Inform HSLDA of your official status by providing the following: the name of the organization and local contact person, mailing address and telephone number, email and website addresses (see Step 8). It is especially important to supply HSLDA with national information such as the compulsory attendance age, a summary of the current legal situation, an estimated number of national homeschoolers, and any specific needs that exist.

Step 6—Build a leadership team to create and support the organization.

You will need a team of people who are committed to the purposes of your organization; a team working together will accomplish many goals and milestones.

Step 7—Develop an organizational plan.

Using the advice of others and the model you have chosen, develop a plan of action for the first year. Set goals for establishing an organization and for the activities you want to pursue.

Step 8—Communicate and develop a website and various other social media platforms.

A key in building a national home education organization is communication. Develop a communications plan and use technology to reach out and connect with families. Use networks in your country to build your database of contacts.

Introduce content that will interest homeschoolers: “How-to” articles, personal stories, memos, special education information, practical hints, basic information, articles from other countries, etc. Other documents (such as the Rio Principles) can be found at GHEX.world.

Connect with HSLDA to get more things to put on the website. Anything you find at www.hslda.org can be posted on your website either in English or in translation.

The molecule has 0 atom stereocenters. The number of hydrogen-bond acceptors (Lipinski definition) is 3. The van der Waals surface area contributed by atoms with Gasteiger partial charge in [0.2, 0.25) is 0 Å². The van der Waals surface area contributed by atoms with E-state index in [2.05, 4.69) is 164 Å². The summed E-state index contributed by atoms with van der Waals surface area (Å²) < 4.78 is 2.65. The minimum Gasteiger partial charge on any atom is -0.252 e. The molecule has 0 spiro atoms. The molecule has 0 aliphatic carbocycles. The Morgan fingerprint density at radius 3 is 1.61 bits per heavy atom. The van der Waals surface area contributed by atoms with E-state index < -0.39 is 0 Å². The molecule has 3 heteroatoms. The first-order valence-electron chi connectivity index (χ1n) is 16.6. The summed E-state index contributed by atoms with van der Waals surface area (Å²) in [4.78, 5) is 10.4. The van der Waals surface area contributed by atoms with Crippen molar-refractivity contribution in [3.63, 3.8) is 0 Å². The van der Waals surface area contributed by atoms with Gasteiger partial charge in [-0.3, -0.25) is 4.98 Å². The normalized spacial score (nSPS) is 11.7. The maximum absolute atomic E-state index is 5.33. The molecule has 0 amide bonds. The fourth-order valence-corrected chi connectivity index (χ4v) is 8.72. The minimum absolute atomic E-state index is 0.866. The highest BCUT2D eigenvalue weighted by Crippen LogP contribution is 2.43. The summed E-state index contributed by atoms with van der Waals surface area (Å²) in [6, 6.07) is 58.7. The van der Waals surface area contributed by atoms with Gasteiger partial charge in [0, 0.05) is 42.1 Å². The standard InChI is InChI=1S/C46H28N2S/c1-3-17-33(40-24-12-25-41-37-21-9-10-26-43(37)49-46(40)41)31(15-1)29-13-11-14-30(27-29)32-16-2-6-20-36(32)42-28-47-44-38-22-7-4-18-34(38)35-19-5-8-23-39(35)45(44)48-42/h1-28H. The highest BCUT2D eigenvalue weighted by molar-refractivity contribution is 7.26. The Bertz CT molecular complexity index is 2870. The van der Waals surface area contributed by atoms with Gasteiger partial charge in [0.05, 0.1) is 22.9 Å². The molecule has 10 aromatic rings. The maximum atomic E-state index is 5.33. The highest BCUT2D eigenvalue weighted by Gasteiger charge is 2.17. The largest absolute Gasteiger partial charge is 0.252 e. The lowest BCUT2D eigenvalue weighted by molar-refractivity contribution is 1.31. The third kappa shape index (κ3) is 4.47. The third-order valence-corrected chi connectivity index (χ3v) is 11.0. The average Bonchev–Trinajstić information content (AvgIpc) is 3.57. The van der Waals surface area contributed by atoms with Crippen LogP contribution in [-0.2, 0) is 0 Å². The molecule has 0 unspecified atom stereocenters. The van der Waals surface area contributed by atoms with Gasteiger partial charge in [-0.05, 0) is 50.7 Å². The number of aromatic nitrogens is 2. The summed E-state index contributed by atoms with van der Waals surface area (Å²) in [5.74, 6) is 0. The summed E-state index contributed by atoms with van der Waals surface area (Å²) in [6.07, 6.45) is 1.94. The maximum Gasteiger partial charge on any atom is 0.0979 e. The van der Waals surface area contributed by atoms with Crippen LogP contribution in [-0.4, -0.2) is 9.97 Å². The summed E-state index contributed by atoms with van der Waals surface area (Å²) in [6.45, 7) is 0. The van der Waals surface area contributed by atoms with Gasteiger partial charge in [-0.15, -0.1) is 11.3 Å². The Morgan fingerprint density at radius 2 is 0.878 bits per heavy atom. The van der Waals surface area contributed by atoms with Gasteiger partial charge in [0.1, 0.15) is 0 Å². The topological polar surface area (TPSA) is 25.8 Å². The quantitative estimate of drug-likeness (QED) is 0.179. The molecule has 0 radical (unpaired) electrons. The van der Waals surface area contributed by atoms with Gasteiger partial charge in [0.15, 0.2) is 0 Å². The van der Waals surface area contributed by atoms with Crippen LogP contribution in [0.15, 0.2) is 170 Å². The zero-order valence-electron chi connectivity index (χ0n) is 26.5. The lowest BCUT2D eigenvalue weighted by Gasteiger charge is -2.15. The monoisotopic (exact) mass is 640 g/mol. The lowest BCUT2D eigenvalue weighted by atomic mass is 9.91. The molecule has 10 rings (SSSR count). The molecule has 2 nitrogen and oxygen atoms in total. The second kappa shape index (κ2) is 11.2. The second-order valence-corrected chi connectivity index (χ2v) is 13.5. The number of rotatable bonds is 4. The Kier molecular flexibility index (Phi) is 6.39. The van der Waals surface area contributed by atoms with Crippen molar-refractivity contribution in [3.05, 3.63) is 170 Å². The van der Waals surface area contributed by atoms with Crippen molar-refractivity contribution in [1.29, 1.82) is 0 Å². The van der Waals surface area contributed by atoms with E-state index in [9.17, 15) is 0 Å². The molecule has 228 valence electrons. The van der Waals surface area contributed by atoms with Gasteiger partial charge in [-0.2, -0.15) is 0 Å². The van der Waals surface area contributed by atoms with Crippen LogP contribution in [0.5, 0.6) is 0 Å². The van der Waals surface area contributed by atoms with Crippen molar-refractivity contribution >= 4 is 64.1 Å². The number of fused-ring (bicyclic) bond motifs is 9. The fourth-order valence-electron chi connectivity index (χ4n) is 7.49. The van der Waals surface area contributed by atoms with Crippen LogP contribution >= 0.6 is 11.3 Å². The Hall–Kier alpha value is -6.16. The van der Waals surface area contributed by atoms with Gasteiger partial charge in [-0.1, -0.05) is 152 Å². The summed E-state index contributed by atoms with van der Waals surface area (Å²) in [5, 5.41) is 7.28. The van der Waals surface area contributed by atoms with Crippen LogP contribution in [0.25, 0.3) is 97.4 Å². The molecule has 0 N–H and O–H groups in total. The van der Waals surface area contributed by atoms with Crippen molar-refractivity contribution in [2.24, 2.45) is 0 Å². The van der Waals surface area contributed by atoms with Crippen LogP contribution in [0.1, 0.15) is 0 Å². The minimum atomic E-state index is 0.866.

Notify all interested people when the website is up and running.

  • Collect email addresses to develop a broadcast list and communicate regularly.
  • Use social media to connect with your community.

Step 9—Organize and promote an event or annual gathering.

Home educators want support and want to meet other home educators. So organize events that meet this need. Although these events can be online, also consider in-person connection opportunities. Evaluate the needs of the homeschoolers throughout your nation as you plan. At first you may need to work in connection with another country. Submit a grant request to HSLDA. Our budget is limited, but we want to help if we can. Please fill out our grant application here.

Step 10—Refine and develop the organization.

All organizations are works in progress; expect to modify and change as you develop and grow. Be sensitive to the needs of your people and focus on meeting those needs. Experiences around the world show that home educators’ organizations usually become a significant influence in their country and are critical agents for change even beyond home education. As you raise funds, you will want to recruit staff to help your homeschool community grow.

Legal note

It is important to remember that parents who want to take their child out of school need to have a plan in place ahead of time. This plan should include not only what they intend to do when they homeschool, but also what process they will use to take the child out of the government school. Parents will need to pull together their curriculum for the coming year and communicate with authorities.

Other

HSLDA wishes to be a resource for you and welcomes your contact about issues you may have. Please contact us directly with specific questions or to set up a time to speak with one of our international support staff at international@hslda.org.